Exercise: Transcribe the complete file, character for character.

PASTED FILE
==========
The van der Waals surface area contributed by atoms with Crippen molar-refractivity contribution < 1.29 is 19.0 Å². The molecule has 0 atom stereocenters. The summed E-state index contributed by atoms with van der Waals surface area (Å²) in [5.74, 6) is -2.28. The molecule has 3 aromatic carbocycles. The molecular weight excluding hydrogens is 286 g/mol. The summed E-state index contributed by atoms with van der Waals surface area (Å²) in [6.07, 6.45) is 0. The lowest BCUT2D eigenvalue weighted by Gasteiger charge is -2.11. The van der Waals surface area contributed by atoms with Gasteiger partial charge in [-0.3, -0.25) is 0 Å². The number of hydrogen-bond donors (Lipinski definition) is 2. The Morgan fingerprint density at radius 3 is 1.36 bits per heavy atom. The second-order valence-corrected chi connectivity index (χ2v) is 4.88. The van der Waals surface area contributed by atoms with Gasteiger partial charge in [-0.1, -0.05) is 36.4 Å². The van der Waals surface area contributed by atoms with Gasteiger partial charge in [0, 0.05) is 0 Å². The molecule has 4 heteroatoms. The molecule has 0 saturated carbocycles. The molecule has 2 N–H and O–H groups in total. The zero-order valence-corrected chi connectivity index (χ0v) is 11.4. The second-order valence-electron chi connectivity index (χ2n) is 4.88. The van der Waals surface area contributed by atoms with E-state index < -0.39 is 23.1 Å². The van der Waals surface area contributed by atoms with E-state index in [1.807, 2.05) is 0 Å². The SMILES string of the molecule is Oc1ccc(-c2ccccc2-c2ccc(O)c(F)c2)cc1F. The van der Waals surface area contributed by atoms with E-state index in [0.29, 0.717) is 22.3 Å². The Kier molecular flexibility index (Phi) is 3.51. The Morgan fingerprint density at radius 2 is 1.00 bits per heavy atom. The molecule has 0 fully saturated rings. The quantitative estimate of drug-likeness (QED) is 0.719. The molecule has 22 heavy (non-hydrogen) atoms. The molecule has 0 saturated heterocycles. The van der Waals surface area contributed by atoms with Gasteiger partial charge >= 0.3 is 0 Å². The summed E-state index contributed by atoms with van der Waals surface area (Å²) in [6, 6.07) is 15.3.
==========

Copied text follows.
The van der Waals surface area contributed by atoms with Crippen molar-refractivity contribution < 1.29 is 19.0 Å². The molecule has 0 atom stereocenters. The summed E-state index contributed by atoms with van der Waals surface area (Å²) in [5.74, 6) is -2.28. The molecule has 3 aromatic carbocycles. The molecular weight excluding hydrogens is 286 g/mol. The summed E-state index contributed by atoms with van der Waals surface area (Å²) in [6.07, 6.45) is 0. The lowest BCUT2D eigenvalue weighted by Gasteiger charge is -2.11. The van der Waals surface area contributed by atoms with Gasteiger partial charge in [-0.3, -0.25) is 0 Å². The number of hydrogen-bond donors (Lipinski definition) is 2. The Morgan fingerprint density at radius 3 is 1.36 bits per heavy atom. The second-order valence-corrected chi connectivity index (χ2v) is 4.88. The van der Waals surface area contributed by atoms with Gasteiger partial charge in [-0.1, -0.05) is 36.4 Å². The van der Waals surface area contributed by atoms with Gasteiger partial charge in [0, 0.05) is 0 Å². The molecule has 4 heteroatoms. The molecule has 0 saturated carbocycles. The molecule has 2 N–H and O–H groups in total. The zero-order valence-corrected chi connectivity index (χ0v) is 11.4. The second-order valence-electron chi connectivity index (χ2n) is 4.88. The van der Waals surface area contributed by atoms with E-state index < -0.39 is 23.1 Å². The van der Waals surface area contributed by atoms with E-state index in [1.807, 2.05) is 0 Å². The SMILES string of the molecule is Oc1ccc(-c2ccccc2-c2ccc(O)c(F)c2)cc1F. The van der Waals surface area contributed by atoms with E-state index in [0.29, 0.717) is 22.3 Å². The Kier molecular flexibility index (Phi) is 3.51. The Morgan fingerprint density at radius 2 is 1.00 bits per heavy atom. The molecule has 0 fully saturated rings. The quantitative estimate of drug-likeness (QED) is 0.719. The molecule has 22 heavy (non-hydrogen) atoms. The molecule has 0 saturated heterocycles. The van der Waals surface area contributed by atoms with Gasteiger partial charge >= 0.3 is 0 Å². The summed E-state index contributed by atoms with van der Waals surface area (Å²) in [6, 6.07) is 15.3.